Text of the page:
Hello all, here we are going to discuss about one of best performance problem solving method i.e. to understand the MySQL slow query logs and take important measures to ensure peak server performance.
Let’s take an example of Slow Query Log:
root@server#tail -f /var/log/mysql_slow_query.log # Time: 2017-04-09T20:10:09.472872Z # User@Host: db_user[db_name] @ [x.x.x.125] # Query_time: 3.776369 Lock_time: 0.000269 Rows_sent: 0 Rows_examined: 308448 SET timestamp=1491768609; insert into tempo_table select * from tempo_table_tmp;
Now let’s understand what each line indicates:
- The first line shows the time the query was logged. The format is YYMMDD H:M:S. We can see the query above was logged at 2017 April 9th at 20:10 –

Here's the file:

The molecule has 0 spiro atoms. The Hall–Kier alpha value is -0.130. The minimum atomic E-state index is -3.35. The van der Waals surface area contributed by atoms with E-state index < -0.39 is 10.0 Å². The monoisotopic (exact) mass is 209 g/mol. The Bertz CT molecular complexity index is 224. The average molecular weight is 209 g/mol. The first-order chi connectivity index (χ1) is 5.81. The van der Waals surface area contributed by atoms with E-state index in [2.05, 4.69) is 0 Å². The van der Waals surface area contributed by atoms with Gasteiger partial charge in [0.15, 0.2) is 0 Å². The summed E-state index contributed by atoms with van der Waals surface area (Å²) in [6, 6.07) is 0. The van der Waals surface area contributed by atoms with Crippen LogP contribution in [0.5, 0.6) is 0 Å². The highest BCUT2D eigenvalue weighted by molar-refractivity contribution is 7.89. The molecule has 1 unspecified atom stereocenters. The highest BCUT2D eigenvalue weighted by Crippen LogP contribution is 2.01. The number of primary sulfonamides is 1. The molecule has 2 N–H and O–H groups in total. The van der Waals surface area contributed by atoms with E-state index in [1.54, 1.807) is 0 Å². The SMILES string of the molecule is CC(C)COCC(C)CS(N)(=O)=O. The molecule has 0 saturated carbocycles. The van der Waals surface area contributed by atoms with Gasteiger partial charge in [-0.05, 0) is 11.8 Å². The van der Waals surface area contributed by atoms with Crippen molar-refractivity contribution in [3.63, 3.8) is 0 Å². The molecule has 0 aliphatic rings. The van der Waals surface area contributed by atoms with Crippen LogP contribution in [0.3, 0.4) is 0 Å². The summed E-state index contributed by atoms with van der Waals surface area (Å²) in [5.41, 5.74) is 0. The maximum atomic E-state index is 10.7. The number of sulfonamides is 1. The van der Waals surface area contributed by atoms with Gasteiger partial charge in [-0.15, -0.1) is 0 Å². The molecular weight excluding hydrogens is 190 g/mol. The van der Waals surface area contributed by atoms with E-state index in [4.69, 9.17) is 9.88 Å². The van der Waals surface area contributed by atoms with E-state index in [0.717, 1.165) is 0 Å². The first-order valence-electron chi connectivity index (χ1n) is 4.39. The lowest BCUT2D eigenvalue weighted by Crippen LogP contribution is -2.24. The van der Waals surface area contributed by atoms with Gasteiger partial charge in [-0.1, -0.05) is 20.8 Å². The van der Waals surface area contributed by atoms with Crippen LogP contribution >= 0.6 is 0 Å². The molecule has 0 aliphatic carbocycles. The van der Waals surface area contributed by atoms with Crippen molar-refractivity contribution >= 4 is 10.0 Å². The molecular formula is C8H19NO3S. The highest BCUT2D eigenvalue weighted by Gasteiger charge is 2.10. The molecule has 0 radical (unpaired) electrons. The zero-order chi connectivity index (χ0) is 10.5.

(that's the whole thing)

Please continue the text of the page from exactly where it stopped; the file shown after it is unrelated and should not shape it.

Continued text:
NOTE: This is server time, which may be different from your local time.
- Next, we’ll see the MySQL user, database, and hostname/ip address.
- The third line shows the total query time, the Lock time, the number of Rows “sent” or returned, and the number of rows examined during the query.
- Below that you’ll see SET timestamp=UNIXTIME; < this is the time the query actually happened. It is good to check that you’re not looking at a problem that happened months ago if you’re trying to figure out why something is slow right now. I’ll explain how to turn that into a usable time below.
- The final line shows the full query.
How to make Timestamp human-readable:
root@server# date -d @1491768609 Mon Apr 10 01:40:09 IST 2017
This will work on linux/unix.
I hope this helps let me know via comments if any information is not correct or missing.